Sammul’s Log: August 2, 2018
I’m not sure what to say today.
I feel like I’ve gotten so many small prompts for deep thought over the past weeks, but I haven’t been able to nor had the time to give them the attention they were due.
One of them came from just a few comments back and forth at work.
A comment about how everyone is already talking about Fall weather and what they love about the season when it wasn’t even August yet at the time.
This leading the conversation to the fact that people are so conditioned to anticipate the future, that they miss the present.
They are already looking forward to Fall.
But I know that once Fall is here they’ll be talking about Halloween.
Then once Halloween is here, they’ll be talking about Christmas.
Once Christmas is about here, it’s going to be “New year, new me”.
Suddenly it’s 2019 and we’re complaining about the cold, and wishing it was summer.
Next, we’re talking about Valentine’s day,
Then summer is here.
Soon, before we know it, we’re talking about fall again.
It’s like a wheel, just going round and round.
Day after day, week after week, month after month, year after year.
Even though I understand the ever-moving lifestyle (better than some), I know that there are purpose and value in the present moment. How you live here and now is very important.
Remember that the most telling moment in your life is right now.
Will you get up and do that thing?
Will you decide through your actions to change that action?
Will you take that leap?
What are you about to do right now that means something to you?
What you do may be prep for the future, but the question is: is it meaningful in the meantime?
The most telling moment in your life is right now.
Never live for “someday”.
Now, with that said, don’t stop making goals. Don’t stop pursuing goals. Make plans, and execute them with finesse.
Continue to better yourself.
Read books, take classes, talk to experienced people, and surround yourself with those who are further along than you are.
Don’t stop moving forward, but never live today just looking at tomorrow.
Just like the song says: “Today is yesterday’s tomorrow”.
What will you do?
There’s a musical called Ordinary Days. I like it because it’s message is similar to this one.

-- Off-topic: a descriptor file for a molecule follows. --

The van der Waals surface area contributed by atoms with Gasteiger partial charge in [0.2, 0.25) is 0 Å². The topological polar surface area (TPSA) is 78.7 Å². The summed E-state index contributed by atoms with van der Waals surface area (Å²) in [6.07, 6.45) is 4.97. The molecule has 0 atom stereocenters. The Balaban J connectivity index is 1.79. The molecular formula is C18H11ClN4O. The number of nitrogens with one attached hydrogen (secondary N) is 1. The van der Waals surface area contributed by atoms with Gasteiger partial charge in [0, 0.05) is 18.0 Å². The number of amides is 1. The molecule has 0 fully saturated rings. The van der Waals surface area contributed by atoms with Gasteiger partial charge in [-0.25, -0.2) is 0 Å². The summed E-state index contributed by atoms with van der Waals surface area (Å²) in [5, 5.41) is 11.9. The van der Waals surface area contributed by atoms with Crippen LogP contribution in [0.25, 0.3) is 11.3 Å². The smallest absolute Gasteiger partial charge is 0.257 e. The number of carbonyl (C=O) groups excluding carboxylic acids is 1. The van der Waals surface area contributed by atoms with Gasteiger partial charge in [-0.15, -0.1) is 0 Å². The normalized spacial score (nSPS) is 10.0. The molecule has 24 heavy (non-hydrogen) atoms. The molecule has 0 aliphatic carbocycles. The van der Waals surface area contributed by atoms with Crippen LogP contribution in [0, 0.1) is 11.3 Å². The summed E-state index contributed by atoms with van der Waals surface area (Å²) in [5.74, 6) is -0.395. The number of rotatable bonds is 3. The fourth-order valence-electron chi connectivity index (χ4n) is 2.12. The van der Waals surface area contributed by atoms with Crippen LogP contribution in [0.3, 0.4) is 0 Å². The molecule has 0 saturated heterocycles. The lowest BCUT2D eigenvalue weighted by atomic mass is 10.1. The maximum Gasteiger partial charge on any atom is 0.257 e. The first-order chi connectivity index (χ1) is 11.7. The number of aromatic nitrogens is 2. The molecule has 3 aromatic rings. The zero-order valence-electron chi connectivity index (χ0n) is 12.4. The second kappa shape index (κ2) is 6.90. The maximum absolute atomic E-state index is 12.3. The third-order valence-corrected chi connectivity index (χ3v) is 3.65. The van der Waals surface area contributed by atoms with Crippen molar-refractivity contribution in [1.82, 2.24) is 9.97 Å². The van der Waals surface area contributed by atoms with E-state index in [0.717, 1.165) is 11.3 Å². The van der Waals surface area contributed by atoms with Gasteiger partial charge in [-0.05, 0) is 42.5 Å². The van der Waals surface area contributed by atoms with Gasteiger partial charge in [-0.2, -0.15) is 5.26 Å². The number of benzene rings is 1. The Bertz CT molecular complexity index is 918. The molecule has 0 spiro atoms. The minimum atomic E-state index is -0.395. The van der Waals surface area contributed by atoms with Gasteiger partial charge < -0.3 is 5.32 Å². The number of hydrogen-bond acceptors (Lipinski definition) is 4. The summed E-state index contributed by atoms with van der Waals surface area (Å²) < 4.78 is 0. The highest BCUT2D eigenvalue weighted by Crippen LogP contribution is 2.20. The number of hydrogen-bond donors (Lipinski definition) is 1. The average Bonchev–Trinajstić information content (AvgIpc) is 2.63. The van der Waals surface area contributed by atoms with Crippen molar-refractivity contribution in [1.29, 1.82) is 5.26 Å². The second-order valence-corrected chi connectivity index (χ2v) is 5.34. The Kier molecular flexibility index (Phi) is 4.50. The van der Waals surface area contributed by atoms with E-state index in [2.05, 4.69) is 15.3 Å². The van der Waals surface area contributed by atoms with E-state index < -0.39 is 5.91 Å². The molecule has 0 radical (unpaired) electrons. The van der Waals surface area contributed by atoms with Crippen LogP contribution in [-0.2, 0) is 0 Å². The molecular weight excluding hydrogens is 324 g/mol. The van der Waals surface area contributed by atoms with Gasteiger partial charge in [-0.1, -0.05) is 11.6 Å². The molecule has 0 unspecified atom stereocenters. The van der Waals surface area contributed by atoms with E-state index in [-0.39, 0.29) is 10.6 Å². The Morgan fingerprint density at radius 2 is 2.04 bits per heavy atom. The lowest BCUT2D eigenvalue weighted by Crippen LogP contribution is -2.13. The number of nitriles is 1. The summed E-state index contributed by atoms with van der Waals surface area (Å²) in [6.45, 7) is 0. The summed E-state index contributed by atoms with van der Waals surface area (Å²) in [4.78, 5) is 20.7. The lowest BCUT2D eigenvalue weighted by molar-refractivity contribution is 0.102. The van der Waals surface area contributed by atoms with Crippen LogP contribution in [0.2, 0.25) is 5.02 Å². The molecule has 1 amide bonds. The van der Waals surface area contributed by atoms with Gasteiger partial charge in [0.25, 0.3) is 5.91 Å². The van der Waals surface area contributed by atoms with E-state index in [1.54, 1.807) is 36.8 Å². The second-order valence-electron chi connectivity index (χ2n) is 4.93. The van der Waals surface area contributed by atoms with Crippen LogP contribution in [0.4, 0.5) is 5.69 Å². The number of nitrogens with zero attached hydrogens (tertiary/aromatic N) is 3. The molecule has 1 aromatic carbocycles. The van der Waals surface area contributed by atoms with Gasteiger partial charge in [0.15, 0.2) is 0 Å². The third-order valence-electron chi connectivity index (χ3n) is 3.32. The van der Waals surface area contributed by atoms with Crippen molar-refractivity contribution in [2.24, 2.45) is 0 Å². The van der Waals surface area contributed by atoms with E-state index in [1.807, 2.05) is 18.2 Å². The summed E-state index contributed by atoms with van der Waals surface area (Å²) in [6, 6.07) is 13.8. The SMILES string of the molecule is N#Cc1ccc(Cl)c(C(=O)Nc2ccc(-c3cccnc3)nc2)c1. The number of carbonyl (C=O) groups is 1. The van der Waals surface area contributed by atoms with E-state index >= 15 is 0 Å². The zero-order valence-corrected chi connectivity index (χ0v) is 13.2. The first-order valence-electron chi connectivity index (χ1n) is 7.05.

In the last song, these two characters are standing in an art gallery picking their favorite pieces of art. The artist character picks a plain painting of apples.
Through the course of the song, he explains to her that this painting is beautiful, not because it’s immaculate and impressive, but rather because it’s ordinary, and reflects the beauty of an ordinary day.
“It’s simple, familiar, and full of feeling.”
— Warren – Ordinary Days
Another musical similar to this lesson is that of Tuck Everlasting.
In it, we follow the story of the Tucks who drank from a magical spring and became immortal. They meet this girl who lives a boring ho-hum life and wants something more out of it. She sees the opportunity of immortality as a fun adventure until she gets some inside knowledge from some of the immortal family. They tell about some of the losses that come with immortality. The way that life is meaningful because of death. Not in spite of it.
Specifically, the songs “Time” and “The Wheel” are the most telling in regards to this topic.
The point I want to make here today is that every raindrop, every breath of wind, every time you blink, is a miracle. It’s time going by, and history in the making.
Make history, but appreciate the clouds along the way.
“It’s a wheel, a ripple in the water.”
— Angus Tuck – Tuck Everlasting
Things come and things go to make room for more things to come. Nothing is new under the sun. Everyone experiences the same pain, and the same hope, and the same fears. Appreciate your humanity, and thank God that He doesn’t force you to be exactly like anyone else. Neither does He expect you to be.
“You’re you! You’re flesh, and blood, and hair, and nails, and ears…You are the only one of it’s kind!”
— Oscar Madison – The Odd Couple by Neil Simon
Live today, and appreciate the beauty in the memories you are creating out of mundane moments.